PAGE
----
According to another aspect of the present invention, a method of operation for a starter-generator assembly coupled to an engine of a vehicle is provided. The method comprises pre-setting an engine piston at a particular point in a stroke of the piston according to a signal indicative of a position of the piston. The signal is created when a trigger plate mounted on a flywheel of the starter-generator assembly passes through a flux field of a magnetic sensor of the assembly.
The following drawings are illustrative of particular embodiments of the present invention and therefore do not limit the scope of the invention. The drawings are not to scale (unless so stated) and are intended for use in conjunction with the explanations in the following detailed description. Embodiments of the present invention will hereinafter be described in conjunction with the appended drawings, wherein like numerals denote like elements.
The following detailed description is exemplary in nature and is not intended to limit the scope, applicability, or configuration of the invention in any way. Rather, the following description provides practical illustrations for implementing exemplary embodiments of the present invention.
According to embodiments of the present disclosure, vehicle 10 includes a starter-generator, for example, according to a starter-generator assembly 200 shown in
According to some embodiments of the present disclosure, engine 2, being a relatively high output engine, requires a relatively large diameter flywheel, for example having a diameter greater than approximately 6 inches, and preferably between approximately 7 and 9 inches, to generate enough torque to start engine 2. Because of the relatively large diameter required, a weight of flywheel may become excessive, for example exceeding approximately 6-8 pounds; so, according to the illustrated embodiment, with reference to
Referring back to
According to one embodiment, pistons 45 are pre-set directly prior to starting of the vehicle when an ECU, i.e. ECU 12 (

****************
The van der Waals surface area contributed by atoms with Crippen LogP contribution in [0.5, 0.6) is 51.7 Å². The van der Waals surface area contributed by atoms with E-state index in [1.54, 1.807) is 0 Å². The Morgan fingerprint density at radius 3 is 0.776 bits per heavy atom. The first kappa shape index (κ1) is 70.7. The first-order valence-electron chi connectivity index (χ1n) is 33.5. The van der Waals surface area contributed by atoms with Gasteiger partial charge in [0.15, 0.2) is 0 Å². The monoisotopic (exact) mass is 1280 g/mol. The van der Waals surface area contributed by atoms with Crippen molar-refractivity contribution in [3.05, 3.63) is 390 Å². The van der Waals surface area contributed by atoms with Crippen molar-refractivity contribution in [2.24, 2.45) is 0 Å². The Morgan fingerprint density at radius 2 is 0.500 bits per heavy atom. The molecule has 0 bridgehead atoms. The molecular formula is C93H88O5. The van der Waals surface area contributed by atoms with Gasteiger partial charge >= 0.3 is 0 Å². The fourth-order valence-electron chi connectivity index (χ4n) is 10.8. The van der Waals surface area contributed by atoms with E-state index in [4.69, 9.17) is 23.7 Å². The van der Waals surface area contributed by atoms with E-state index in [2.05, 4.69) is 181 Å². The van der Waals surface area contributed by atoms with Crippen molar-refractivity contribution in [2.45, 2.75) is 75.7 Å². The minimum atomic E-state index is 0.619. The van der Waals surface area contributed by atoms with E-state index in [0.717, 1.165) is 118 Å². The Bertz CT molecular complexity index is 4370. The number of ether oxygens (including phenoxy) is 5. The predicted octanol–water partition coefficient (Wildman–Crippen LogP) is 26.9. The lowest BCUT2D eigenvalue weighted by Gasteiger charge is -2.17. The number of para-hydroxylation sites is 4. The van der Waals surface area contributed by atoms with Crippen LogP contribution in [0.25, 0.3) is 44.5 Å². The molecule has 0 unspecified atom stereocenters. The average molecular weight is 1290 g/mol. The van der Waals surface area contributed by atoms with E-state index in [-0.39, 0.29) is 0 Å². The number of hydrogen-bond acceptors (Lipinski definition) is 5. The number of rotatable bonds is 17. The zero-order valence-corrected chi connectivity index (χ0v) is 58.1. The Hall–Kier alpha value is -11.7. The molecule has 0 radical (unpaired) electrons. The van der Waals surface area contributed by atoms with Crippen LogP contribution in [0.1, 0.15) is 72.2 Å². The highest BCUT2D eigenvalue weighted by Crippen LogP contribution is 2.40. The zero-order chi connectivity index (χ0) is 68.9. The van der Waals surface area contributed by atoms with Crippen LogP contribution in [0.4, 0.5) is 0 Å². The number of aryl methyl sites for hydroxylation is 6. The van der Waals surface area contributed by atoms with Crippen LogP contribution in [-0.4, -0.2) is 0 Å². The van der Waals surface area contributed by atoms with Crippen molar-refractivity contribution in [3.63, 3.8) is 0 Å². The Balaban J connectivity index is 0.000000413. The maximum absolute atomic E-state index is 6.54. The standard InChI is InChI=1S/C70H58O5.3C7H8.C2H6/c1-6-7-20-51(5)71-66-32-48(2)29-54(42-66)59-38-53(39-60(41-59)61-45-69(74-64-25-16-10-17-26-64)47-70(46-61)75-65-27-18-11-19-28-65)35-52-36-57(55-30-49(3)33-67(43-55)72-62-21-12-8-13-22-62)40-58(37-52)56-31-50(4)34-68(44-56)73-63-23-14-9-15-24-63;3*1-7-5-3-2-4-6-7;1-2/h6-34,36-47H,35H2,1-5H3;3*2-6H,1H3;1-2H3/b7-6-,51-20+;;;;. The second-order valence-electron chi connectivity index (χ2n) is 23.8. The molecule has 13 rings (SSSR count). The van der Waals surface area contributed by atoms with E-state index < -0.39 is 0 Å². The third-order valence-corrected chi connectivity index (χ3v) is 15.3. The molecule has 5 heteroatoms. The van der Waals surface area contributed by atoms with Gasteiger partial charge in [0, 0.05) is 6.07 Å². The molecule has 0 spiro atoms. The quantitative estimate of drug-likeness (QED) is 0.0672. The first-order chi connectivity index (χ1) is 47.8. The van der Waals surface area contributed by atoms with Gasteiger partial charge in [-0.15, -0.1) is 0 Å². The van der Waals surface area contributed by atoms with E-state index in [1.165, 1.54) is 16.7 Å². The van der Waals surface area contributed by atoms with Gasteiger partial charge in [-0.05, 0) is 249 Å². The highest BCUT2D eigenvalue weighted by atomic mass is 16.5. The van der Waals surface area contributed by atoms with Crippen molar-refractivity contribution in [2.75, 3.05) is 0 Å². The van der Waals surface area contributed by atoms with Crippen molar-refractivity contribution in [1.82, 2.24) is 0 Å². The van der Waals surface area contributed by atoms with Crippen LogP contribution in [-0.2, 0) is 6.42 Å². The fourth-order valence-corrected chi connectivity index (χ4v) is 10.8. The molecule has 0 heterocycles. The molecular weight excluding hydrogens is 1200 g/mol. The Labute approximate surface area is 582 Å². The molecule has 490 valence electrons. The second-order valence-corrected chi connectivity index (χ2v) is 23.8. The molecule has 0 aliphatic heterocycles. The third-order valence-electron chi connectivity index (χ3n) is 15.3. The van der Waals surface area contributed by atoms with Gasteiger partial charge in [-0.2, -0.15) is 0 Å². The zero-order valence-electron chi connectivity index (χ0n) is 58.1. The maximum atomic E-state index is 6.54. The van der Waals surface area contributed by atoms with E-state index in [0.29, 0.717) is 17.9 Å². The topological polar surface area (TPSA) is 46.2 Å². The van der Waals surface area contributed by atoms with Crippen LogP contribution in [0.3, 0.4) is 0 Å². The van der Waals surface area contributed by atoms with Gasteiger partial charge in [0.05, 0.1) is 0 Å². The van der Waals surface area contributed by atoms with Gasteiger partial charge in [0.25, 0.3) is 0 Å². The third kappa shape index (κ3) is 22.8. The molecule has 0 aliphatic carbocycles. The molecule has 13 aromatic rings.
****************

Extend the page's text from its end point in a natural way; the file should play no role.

According to some embodiments of the present disclosure, up to approximately 900 wafts of heat may be generated by the starter-generator during operation. Mounting stator 230 directly to stator cover 240, as illustrated in
In the foregoing detailed description, the invention has been described with reference to specific embodiments. However, it may be appreciated that various modifications and changes can be made without departing from the scope of the invention as set forth in the appended claims. Although embodiments of the present invention have been described in the context of an ATV, it should be noted that other types of vehicles such as snowmobiles, three-wheelers, go-carts, dune buggies, utility vehicles, personal watercraft, boats, scooters and motorcycles, including the features described herein are not outside the scope of the present invention.
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|Citing Patent||Filing date||Publication date||Applicant||Title|
|US8950372 *||Oct 20, 2011||Feb 10, 2015||Johnson Electric S.A.||Starter motor|
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|U.S. Classification||290/36.00R, 290/31, 290/38.00R|
|International Classification||H02P9/04, H02K7/20|
|Cooperative Classification||F02D2041/0092, F02N11/04, F02N11/0814|
|Jan 3, 2012||FPAY||Fee payment|
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|Jan 5, 2016||FPAY||Fee payment|
Year of fee payment: 8